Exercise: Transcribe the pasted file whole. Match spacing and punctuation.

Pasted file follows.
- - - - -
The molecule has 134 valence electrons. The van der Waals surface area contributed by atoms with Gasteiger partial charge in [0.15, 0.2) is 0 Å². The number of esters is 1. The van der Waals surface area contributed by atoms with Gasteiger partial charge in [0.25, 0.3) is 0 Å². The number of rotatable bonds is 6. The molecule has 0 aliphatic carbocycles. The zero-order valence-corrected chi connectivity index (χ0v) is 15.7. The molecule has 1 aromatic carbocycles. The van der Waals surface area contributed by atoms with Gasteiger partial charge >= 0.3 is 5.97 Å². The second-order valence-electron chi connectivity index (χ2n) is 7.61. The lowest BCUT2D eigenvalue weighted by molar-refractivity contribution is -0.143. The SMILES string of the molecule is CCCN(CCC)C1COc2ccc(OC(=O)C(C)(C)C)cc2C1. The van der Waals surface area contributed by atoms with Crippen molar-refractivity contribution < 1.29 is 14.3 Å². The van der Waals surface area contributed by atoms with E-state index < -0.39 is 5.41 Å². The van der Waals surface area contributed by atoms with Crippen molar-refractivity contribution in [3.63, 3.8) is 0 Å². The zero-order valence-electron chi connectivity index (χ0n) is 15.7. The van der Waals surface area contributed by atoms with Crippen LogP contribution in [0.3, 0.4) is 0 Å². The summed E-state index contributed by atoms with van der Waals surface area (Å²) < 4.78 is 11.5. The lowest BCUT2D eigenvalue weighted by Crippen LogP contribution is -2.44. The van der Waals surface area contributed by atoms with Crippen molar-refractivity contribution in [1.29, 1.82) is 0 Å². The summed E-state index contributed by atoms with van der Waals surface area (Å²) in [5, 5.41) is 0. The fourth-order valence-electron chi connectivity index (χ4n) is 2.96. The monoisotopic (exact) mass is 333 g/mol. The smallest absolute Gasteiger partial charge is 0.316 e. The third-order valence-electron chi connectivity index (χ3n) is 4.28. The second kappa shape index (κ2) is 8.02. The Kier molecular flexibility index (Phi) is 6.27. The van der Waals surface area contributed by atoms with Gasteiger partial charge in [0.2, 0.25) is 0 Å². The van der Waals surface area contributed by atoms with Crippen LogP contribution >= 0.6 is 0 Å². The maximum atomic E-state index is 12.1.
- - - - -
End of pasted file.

The molecule has 134 valence electrons. The van der Waals surface area contributed by atoms with Gasteiger partial charge in [0.15, 0.2) is 0 Å². The number of esters is 1. The van der Waals surface area contributed by atoms with Gasteiger partial charge in [0.25, 0.3) is 0 Å². The number of rotatable bonds is 6. The molecule has 0 aliphatic carbocycles. The zero-order valence-corrected chi connectivity index (χ0v) is 15.7. The molecule has 1 aromatic carbocycles. The van der Waals surface area contributed by atoms with Gasteiger partial charge >= 0.3 is 5.97 Å². The second-order valence-electron chi connectivity index (χ2n) is 7.61. The lowest BCUT2D eigenvalue weighted by molar-refractivity contribution is -0.143. The SMILES string of the molecule is CCCN(CCC)C1COc2ccc(OC(=O)C(C)(C)C)cc2C1. The van der Waals surface area contributed by atoms with Crippen molar-refractivity contribution < 1.29 is 14.3 Å². The van der Waals surface area contributed by atoms with E-state index < -0.39 is 5.41 Å². The van der Waals surface area contributed by atoms with Crippen molar-refractivity contribution in [3.63, 3.8) is 0 Å². The zero-order valence-electron chi connectivity index (χ0n) is 15.7. The van der Waals surface area contributed by atoms with Crippen LogP contribution in [0.3, 0.4) is 0 Å². The summed E-state index contributed by atoms with van der Waals surface area (Å²) < 4.78 is 11.5. The lowest BCUT2D eigenvalue weighted by Crippen LogP contribution is -2.44. The van der Waals surface area contributed by atoms with Crippen molar-refractivity contribution in [1.29, 1.82) is 0 Å². The summed E-state index contributed by atoms with van der Waals surface area (Å²) in [5, 5.41) is 0. The fourth-order valence-electron chi connectivity index (χ4n) is 2.96. The monoisotopic (exact) mass is 333 g/mol. The smallest absolute Gasteiger partial charge is 0.316 e. The third-order valence-electron chi connectivity index (χ3n) is 4.28. The second kappa shape index (κ2) is 8.02. The Kier molecular flexibility index (Phi) is 6.27. The van der Waals surface area contributed by atoms with Gasteiger partial charge in [0.2, 0.25) is 0 Å². The van der Waals surface area contributed by atoms with Crippen LogP contribution >= 0.6 is 0 Å². The maximum atomic E-state index is 12.1.